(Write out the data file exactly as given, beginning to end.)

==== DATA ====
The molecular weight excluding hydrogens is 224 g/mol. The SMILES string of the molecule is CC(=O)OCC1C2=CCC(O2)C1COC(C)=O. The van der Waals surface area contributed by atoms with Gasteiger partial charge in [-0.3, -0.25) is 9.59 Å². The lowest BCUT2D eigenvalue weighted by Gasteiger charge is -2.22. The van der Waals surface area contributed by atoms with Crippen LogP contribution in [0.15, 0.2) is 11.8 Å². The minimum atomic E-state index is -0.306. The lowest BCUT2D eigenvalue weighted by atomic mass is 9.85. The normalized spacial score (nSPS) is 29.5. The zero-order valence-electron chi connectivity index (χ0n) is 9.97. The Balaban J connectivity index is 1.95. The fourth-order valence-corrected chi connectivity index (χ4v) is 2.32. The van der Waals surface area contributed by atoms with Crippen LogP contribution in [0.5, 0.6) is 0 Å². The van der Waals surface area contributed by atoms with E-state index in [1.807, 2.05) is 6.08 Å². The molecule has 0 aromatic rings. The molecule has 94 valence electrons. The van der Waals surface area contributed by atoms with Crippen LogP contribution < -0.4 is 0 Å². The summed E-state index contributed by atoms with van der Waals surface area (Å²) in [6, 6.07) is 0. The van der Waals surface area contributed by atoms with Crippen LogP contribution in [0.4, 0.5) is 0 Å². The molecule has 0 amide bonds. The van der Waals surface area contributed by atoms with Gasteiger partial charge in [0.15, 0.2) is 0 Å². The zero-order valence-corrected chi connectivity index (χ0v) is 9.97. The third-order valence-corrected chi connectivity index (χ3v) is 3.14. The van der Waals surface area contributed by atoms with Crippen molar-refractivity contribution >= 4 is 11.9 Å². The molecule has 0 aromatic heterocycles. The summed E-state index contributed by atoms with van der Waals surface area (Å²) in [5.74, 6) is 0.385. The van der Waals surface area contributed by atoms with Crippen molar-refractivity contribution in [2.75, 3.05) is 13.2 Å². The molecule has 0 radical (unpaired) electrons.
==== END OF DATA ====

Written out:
The molecular weight excluding hydrogens is 224 g/mol. The SMILES string of the molecule is CC(=O)OCC1C2=CCC(O2)C1COC(C)=O. The van der Waals surface area contributed by atoms with Gasteiger partial charge in [-0.3, -0.25) is 9.59 Å². The lowest BCUT2D eigenvalue weighted by Gasteiger charge is -2.22. The van der Waals surface area contributed by atoms with Crippen LogP contribution in [0.15, 0.2) is 11.8 Å². The minimum atomic E-state index is -0.306. The lowest BCUT2D eigenvalue weighted by atomic mass is 9.85. The normalized spacial score (nSPS) is 29.5. The zero-order valence-electron chi connectivity index (χ0n) is 9.97. The Balaban J connectivity index is 1.95. The fourth-order valence-corrected chi connectivity index (χ4v) is 2.32. The van der Waals surface area contributed by atoms with Crippen LogP contribution in [0.5, 0.6) is 0 Å². The van der Waals surface area contributed by atoms with E-state index in [1.807, 2.05) is 6.08 Å². The molecule has 0 aromatic rings. The molecule has 94 valence electrons. The van der Waals surface area contributed by atoms with Crippen LogP contribution < -0.4 is 0 Å². The summed E-state index contributed by atoms with van der Waals surface area (Å²) in [6, 6.07) is 0. The van der Waals surface area contributed by atoms with Crippen LogP contribution in [0.4, 0.5) is 0 Å². The molecule has 0 amide bonds. The van der Waals surface area contributed by atoms with Gasteiger partial charge in [0.15, 0.2) is 0 Å². The zero-order valence-corrected chi connectivity index (χ0v) is 9.97. The third-order valence-corrected chi connectivity index (χ3v) is 3.14. The van der Waals surface area contributed by atoms with Crippen molar-refractivity contribution >= 4 is 11.9 Å². The molecule has 0 aromatic heterocycles. The summed E-state index contributed by atoms with van der Waals surface area (Å²) in [5.74, 6) is 0.385. The van der Waals surface area contributed by atoms with Crippen molar-refractivity contribution in [2.75, 3.05) is 13.2 Å². The molecule has 0 radical (unpaired) electrons.